Richmond father, son co-produce award-winning documentary

Inigo Laugermann, center, and son Nico, right, take a break from filming their documentary called “A Father’s Day.” The Richmond father and son co-produced the documentary, which debuted at the Beyond The Curve Film Festival in Paris last weekend. (Contributed photo)

What does it mean to be a dad?

Richmond resident Inigo Laugermann believes it is best to have dads tell us themselves.

He debuted his first feature-length film, “A Father’s Day”, at the Beyond the Curve International Film Festival (BCIFF) on Saturday and Sunday in Paris.

BCIFF named the film its Best Documentary. It is also an official selection of the Los Angeles Motion Picture Film Festival. On Monday, the festival awarded Laugermann Best Director and Best Reality Documentary honors.

“I’ve kind of been sitting on this idea for a couple of years,” Laugermann said. “You hear all of the horror stories about dads not always being there and dads just kind of being a physical presence in the house but not really involved. I’m an involved dad, and then the guys I interviewed in the film are involved dads. So I’m like, ‘you know what, why don’t we show some examples of great fathers who are doing their duty and are proud of being dads?’”

He sought to cast a diverse group of fathers of different ethnicities and ages, and also elicits strong emotional responses when the interview turns to the subject of the men and their relationships with their fathers.

“What’s great about it, it has every emotion,” Laugermann said. “You’ll probably get mad at a couple of things there, you’ll laugh at a couple of things just listening to them talk about their experience being fathers. It touches on every emotion.”

Laugermann, a graduate of the Art Institute of Houston and a veteran visual content creator, cut his teeth in the film industry working for several major oil companies, including Exxon Mobil.

“I’m an artist and designer who morphed into filmmaking,” Laugermann said. “I’ve pretty much worked with every oil company here in Houston except for Anadarko (which was acquired by Occidental Petroleum in 2019). I have an eye and a creative passion for coming up with stories and producing them myself.”

Filming began in February and continued into March. The COVID-19 pandemic’s spread into the U.S. prompted stay-at-home orders throughout the state, including in Fort Bend County, and Laugermann was laid off by Exxon Mobil.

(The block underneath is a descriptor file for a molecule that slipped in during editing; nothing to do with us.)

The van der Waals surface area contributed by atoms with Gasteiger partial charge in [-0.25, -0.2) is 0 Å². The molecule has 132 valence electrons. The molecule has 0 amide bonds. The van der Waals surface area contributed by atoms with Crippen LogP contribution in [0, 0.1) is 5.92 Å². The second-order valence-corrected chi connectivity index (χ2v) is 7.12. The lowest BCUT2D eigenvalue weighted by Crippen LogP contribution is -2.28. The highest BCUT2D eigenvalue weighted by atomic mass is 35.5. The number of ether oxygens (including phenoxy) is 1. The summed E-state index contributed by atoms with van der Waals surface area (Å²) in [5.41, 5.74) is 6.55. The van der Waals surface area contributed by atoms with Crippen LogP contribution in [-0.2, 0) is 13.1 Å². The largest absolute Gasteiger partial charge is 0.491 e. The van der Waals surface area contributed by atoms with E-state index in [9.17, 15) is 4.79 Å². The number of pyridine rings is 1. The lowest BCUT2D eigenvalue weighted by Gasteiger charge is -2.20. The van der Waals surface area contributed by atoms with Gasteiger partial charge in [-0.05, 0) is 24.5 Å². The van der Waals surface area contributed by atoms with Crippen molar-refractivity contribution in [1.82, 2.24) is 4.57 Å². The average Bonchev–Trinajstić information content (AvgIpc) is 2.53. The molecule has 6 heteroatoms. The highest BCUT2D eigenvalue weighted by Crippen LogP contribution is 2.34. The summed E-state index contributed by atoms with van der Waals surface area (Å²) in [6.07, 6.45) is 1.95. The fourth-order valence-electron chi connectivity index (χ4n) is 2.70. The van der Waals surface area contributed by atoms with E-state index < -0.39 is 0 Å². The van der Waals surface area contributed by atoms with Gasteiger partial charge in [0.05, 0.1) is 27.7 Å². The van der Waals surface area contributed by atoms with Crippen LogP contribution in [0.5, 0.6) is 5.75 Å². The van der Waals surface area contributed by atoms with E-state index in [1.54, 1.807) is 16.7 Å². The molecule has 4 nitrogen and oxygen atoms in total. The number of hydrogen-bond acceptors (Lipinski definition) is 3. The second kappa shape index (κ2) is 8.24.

As a result, Laugermann experienced many of the ups and downs of working from home during the ongoing health crisis. All things considered, he said he’s rather pleased with the outcome.

“I had time to sit down and kind of put my project together,” Laugermann said. “I was pretty happy with it, the way it came out. It’s a hooray for dads.”

The substance of the project carries even more significance for Laugermann, a father of 23-year-old and 20-year-old daughters and a 13-year-old son, Nico. The latter was a co-producer.

Richmond father, son co-produce award-winning documentary

Inigo and Nico Laugermann, background, take a candid photo during filming of “A Father’s Day.” (Contributed photo)

“He worked Camera B and I worked Camera A,” Laugermann said. “He did a fantastic job on it, so I let my son know, ‘This is your award, too. I couldn’t have done it without you.’ I don’t think he knows exactly what that means yet. He was like, ‘OK, yeah, all right.’”

It’s not the first time the two have collaborated on film. The two were together on screen in a comedy short film titled “I Didn’t Know.”

Laugermann hopes “A Father’s Day” will be a launching pad for his film business as he transitions to putting his full attention on his studio, Laugermann Creative.

He’s appeared on the Life of Dads podcast with Tommy Riles and David Guest, two frequent contributors to The Ellen DeGeneres Show.

Laugermann also contributes video content to the Life of Dads website, which is filled with lighthearted humor for families and parents.

“It’s a funny time right now,” Laugermann said. “So I figured I’d get more hardware behind my work and people will say, “OK, this guy knows what he’s doing, let’s go ahead and work with him.’ So that’s where I’m at right now, trying to develop more clientele and get some businesses behind it.”

The longtime visual artist and producer has bigger aspirations not only for himself, but for the creative scene in Houston, and he’s not shy about letting people know.

“What would always frustrate me is people would leave Houston to tap into some other place,” Laugermann said. “Like Los Angeles, Chicago, or New York. And I get it, because the industry is there. But I’m like, ‘Wait a minute.’ We have resources here that you guys don’t know about yet. We have people who can do work just as great as these people (in other cities) can. You don’t have to leave Houston to have these resources here.”

Houston, where Laugermann grew up, and Richmond, where he and his family have lived for a decade, aren’t known for their prominence in the film industry. But he said he found value in being “a big fish in a small pond.”

A friend and colleague of his, David Johnson, lives in St. Louis, where he runs Coolfire, a reality television studio.

“He and I worked together in Houston,” Laugermann said. “He left and went to L.A., and then he went back home to Missouri. That really tripped me out. I was like, ‘Why can’t we do that here in Houston?’ And it’s been tried before, but it just didn’t stick. Maybe Katy could be the hub, or Richmond could be the hub. … My thought is, Houston has everything. If you need the coast, we’ve got Galveston. If you want to go shoot some mountain scenery, you could go to Austin or San Antonio. So we have everything here (in close proximity). You don’t have to go away. We can do it here.”

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